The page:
The album John Lennon claimed had a “jinx” on it

1975 wasn’t exactly the most stable time in the life of John Lennon. The former Beatle was riding high on his first American number one hit, ‘Whatever Gets You Thru The Night’, which he recorded with close friend Elton John the year prior. Even better, John had taken Lennon’s ‘Lucy in the Sky With Diamonds’ to number one early in 1975, setting Lennon up for a potential blockbuster of a year.

But while his solo success was hitting a new high, Lennon’s personal life was in a constant state of flux. Having separated from Yoko Ono and moved to Los Angeles with his assistant and new partner May Pang, Lennon was boozing his way around California with fellow ne’er-do-well Harry Nilsson. When the pair weren’t drinking or getting high, they were making albums that almost shredded Nilsson and his astounding vocal range for good. Lennon himself wasn’t feeling terribly creative, and a pending lawsuit caused him to focus on recording an album of old-school rock songs rather than his own original material.

Back in 1969, Lennon borrowed a few lyrical and melodic elements from Chuck Berry’s ‘You Can’t Catch Me’ on The Beatles’ Abbey Road track ‘Come Together’. Lennon was subsequently sued by Berry’s publisher Morris Levy for copyright infringement. Lennon settled the case with the understanding that he would cover three songs owned by Morris on his 1974 album Walls and Bridges, including ‘You Can’t Catch Me’.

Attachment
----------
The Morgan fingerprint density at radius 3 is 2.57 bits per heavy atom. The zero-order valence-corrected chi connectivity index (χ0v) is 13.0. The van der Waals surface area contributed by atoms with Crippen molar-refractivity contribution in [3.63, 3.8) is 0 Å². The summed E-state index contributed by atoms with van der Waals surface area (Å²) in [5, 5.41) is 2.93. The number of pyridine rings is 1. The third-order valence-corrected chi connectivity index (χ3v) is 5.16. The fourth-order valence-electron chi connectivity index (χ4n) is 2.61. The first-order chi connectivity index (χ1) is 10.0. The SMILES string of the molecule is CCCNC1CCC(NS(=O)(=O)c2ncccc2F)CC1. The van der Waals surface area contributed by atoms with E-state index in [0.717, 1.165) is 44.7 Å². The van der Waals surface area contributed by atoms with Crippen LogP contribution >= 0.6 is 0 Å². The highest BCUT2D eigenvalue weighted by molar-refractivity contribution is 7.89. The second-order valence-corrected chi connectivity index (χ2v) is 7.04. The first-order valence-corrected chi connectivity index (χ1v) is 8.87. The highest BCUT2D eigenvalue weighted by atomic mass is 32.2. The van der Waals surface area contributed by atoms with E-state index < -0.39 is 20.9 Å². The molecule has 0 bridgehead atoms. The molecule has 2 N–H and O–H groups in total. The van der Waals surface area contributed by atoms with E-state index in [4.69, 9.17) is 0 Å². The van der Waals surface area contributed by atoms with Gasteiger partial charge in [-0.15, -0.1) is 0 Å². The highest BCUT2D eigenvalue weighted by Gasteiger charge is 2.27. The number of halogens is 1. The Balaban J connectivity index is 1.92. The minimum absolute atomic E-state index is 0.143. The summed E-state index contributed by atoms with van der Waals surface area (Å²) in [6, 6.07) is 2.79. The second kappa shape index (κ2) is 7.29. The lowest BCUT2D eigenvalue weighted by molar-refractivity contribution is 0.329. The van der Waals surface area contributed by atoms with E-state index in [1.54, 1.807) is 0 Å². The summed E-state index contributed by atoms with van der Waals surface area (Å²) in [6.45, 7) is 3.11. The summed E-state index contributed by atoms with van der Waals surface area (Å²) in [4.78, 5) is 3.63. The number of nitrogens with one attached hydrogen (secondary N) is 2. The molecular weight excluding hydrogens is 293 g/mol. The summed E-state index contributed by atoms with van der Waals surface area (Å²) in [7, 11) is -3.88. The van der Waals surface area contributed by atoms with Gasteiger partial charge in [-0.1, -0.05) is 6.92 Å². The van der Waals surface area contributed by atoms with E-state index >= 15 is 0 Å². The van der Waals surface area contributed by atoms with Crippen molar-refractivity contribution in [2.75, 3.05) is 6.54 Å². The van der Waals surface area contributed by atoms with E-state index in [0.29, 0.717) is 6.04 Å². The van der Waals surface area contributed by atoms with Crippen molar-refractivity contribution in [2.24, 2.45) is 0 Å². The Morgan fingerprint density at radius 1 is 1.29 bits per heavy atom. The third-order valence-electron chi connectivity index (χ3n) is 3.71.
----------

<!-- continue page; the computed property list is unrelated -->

Lennon brought in longtime collaborator Phil Spector to help him get the classic “Wall of Sound”, but the sessions devolved quickly. Numerous incidents, many of them alcohol-fuelled, caused the recording to stall. Spector fired a gun into the ceiling of A&M Studios, causing Lennon temporary hearing damage, and some whiskey spilt on the studio’s console caused the pair to get kicked out permanently. Spector disappeared with the master tapes and later suffered a car accident that put him in a coma, furthering the cursed nature of the sessions.

Lennon decided to return to New York and record Walls and Bridges with original material instead. He did end up including one song owned by Levy, a cover of Lee Dorsey’s ‘Ya-Ya’ featuring Lennon’s 11-year-old son Julian on drums, on the album. When Levy found out that Lennon did not fulfil his end of the deal, he threatened to re-file his initial lawsuit. Lennon managed to explain the situation and promised that a full covers album would be completed next.

With Spector still missing in action, Lennon produced most of what became Rock ‘n’ Roll on his own at The Record Plant in New York. To assure Levy that progress was being made, Lennon sent him a rough mix of the album. Levy then took the material and pressed his own record, Roots: John Lennon Sings the Great Rock & Roll Hits, and sued Lennon for breach of contract. Lennon eventually won the lawsuit and even obtained the masters from his original sessions from Spector, but by the time Rock ‘n’ Roll was officially released in 1975, he was exhausted from the whole experience.

“It started in ’73 with Phil and fell apart,” Lennon explained to Rolling Stone in 1975. “I ended up as part of mad, drunk scenes in Los Angeles and I finally finished it off on my own. And there was still problems with it up to the minute it came out. I can’t begin to say, it’s just barmy, there’s a jinx on that album.”

Check out ‘Stand By Me’ from Rock ‘n’ Roll down below.

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